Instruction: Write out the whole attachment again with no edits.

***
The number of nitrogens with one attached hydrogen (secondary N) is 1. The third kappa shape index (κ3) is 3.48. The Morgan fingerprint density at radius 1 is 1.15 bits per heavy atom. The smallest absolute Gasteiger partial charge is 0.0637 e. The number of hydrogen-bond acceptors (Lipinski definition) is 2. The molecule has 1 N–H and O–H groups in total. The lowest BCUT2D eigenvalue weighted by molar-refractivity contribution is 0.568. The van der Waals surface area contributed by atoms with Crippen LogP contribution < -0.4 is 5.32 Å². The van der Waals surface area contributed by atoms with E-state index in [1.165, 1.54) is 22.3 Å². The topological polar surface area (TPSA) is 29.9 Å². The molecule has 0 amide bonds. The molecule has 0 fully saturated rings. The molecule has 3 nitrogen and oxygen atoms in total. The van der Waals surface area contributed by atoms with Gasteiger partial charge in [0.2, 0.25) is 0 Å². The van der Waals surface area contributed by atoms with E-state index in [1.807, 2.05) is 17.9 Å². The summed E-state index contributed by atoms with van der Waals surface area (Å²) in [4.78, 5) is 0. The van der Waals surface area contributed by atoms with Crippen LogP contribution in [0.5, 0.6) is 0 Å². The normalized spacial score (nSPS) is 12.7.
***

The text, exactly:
The number of nitrogens with one attached hydrogen (secondary N) is 1. The third kappa shape index (κ3) is 3.48. The Morgan fingerprint density at radius 1 is 1.15 bits per heavy atom. The smallest absolute Gasteiger partial charge is 0.0637 e. The number of hydrogen-bond acceptors (Lipinski definition) is 2. The molecule has 1 N–H and O–H groups in total. The lowest BCUT2D eigenvalue weighted by molar-refractivity contribution is 0.568. The van der Waals surface area contributed by atoms with Crippen LogP contribution < -0.4 is 5.32 Å². The van der Waals surface area contributed by atoms with E-state index in [1.165, 1.54) is 22.3 Å². The topological polar surface area (TPSA) is 29.9 Å². The molecule has 0 amide bonds. The molecule has 0 fully saturated rings. The molecule has 3 nitrogen and oxygen atoms in total. The van der Waals surface area contributed by atoms with Gasteiger partial charge in [0.2, 0.25) is 0 Å². The van der Waals surface area contributed by atoms with E-state index in [1.807, 2.05) is 17.9 Å². The summed E-state index contributed by atoms with van der Waals surface area (Å²) in [4.78, 5) is 0. The van der Waals surface area contributed by atoms with Crippen LogP contribution in [0.5, 0.6) is 0 Å². The normalized spacial score (nSPS) is 12.7.